Eshantha Peiris’ first solo concert tonight (July 18 at the Lionel Wendt theatre at 7 p.m.) since he returned to Sri Lanka in 2008 is also his most ambitious. His last concert in 2005 honoured German composer and pianist Johannes Brahms, but with ‘Evocative’ Eshantha has chosen not to limit himself to any one artist. He will feature the work of not only of venerable western composers but contemporary Sri Lankan musicians, and will straddle diverse cultures, styles and eras. Eshantha’s playing on an acoustic piano will be complemented by a video projection created by Bimali Mudunkotuwa especially for the concert.
It’s far from Eshantha’s first time on stage. The young musician is an intrinsic part of the Colombo music scene and is involved in a number of projects – most notably the fusion band Thriloka. He is director of the Contempo choir, and co-director the Old Joes choir: both groups have upcoming performances in August. He will be conducting the Symphony Orchestra of Sri Lanka for their Christmas concert later this year. You can also find him at the ‘Big Ears Music Series.’ Held every other Thursday at the Arts campus on Horton Place, these live performances provide a space and an audience for musicians wanting to experiment a little.
Eshantha himself is a firm believer in playing out of the box. He is currently interested in the North-Indian ‘Raga’ music-system – “it’s turning out to be an entirely new way of approaching music for me,” he says. He continues to experiment on an electronic keyboard and has dabbled in playing the violin. With a Bachelor’s and Master’s degrees in Music Performance and Composition at New York University’s Steinhardt School, Eshantha can pick and choose his gigs, but he intends to stay in Sri Lanka for the foreseeable future. “In my opinion, there’s so much potential here for artistic creativity,” he explains.
In the meantime, Eshantha is 24 years old and loving it. “It’s a good age to be, I think: I’m old enough to have seen how the world works, but still young enough to be optimistic about changing things.”
How did you select the compositions you’ll be playing at ‘Evocative’? Why did you decide to have Rohan De Livera compose a piece especially for the concert?
Well, when I first started putting this concert-programme together, my first thought was to challenge myself by looking for music composed in styles that were beyond my comfort-zone (in terms of piano-playing) at the time. I was also consciously trying to compile a contrasting set-list that incorporated diverse cultural influences. Which might explain how I ended up with compositions by Debussy (French impressionism), Astor Piazzolla (Argentine tango), Manuel de Falla (influenced by Spanish flamenco) and Dinuk Wijeratne (based on North-Indian rhythmic structures)...
I was also interested in performing something new: I had previously heard and liked the music of Sri Lankan composer Rohan De Livera, so I hunted him down on facebook, and asked him if he could also write something for me to play for this concert. He obliged by composing ‘The Nokia Variations’, which is an almost-satirical piece based on the infamous Nokia ring-tone (easily the most fun part of the programme, in my opinion…).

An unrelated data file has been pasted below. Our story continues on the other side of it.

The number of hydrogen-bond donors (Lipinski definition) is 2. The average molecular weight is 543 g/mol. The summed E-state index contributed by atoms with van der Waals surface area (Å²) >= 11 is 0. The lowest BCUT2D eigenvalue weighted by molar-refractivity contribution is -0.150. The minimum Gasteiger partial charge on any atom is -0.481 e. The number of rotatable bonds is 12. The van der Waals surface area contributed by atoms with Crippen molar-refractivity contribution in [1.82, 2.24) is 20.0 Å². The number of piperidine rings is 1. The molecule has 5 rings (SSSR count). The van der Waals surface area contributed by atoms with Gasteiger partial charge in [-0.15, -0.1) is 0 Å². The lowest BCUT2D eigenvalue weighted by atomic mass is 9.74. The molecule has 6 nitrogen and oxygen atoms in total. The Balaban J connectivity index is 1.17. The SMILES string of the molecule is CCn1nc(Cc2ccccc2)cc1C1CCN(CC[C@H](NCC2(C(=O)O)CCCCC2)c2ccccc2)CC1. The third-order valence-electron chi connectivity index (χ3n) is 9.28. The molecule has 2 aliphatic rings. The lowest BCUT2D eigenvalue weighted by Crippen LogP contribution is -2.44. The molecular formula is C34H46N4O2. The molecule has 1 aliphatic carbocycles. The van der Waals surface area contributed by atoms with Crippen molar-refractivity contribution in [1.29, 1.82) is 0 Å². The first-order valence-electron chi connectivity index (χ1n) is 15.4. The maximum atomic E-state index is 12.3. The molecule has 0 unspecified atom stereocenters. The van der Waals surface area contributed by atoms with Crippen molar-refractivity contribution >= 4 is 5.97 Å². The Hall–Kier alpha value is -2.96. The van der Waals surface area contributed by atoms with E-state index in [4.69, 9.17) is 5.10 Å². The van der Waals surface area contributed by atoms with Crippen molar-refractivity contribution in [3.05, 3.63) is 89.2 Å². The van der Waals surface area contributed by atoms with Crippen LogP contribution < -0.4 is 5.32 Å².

Professionally, what was the best thing to happen to you this year?
Hmmm, I think it would have to be the creation of the new Thriloka album, ‘Nirmanarathiya’, which we recorded in May. On a personal level, I was able to experiment with a few different musical influences that I had assimilated over the last couple of years. It was also an opportunity for me to work with the sonic possibilities of contemporary electronic-keyboards; something which I hadn’t really got into until this experience. Also, most importantly, it was a chance to produce something original with like-minded friends in an open, creative atmosphere.
What has your experience of working in Sri Lanka been like? What have been the pros and cons of being based here?
E: It’s been fun; definitely, I think the tropical climate helps... On the plus side, there’s very little competition for musicians here, which means that there’s no fighting to stay employed (or at least there shouldn’t be), and audiences don’t get spread too thin. That being said, the lack of competition also means that one has to create one’s own inspiration/challenges/incentives to develop etc. In a way, trying to build a culture of creativity from scratch may turn out to be more feasible than trying to change established patterns of thinking… so I’m quite optimistic in this respect
You’ve spoken of founding a music school here. Will that become a reality soon?
E: Yes, the school, Musicmatters, which I’m co-directing with drummer Sumudi Suraweera, is opening this September in Borella. What we’re basically trying to do with Musicmatters is to increase an appreciation for creative music-making (of any genre) over the next generation of local musicians and audiences. So yes, teaching children to play instruments – with an emphasis on group playing and regular public performance – is a significant aspect of our mission.
That being said, learning doesn’t end with childhood, and we will also be catering to both adult amateur and professional musicians.
Incidentally, we’re having an Open-day at the school next Sunday, (July 25th), for those interested. More information is available on our website <www.musicmatterssrilanka.com>.
Tickets for Eshantha's concert tonight (priced at Rs. 1,000, 750 and 500) are available throughout the day at the Lionel Wendt.
‘Evocative’ is on at the Lionel Wendt today, July 18. Tickets for the concert priced at Rs. 1000, 750, and 500, are available throughout the day at the Wendt. The Sunday Times is the print media sponsor for the show with Yes FM and Channel 1 MTV as the electronic media sponsors.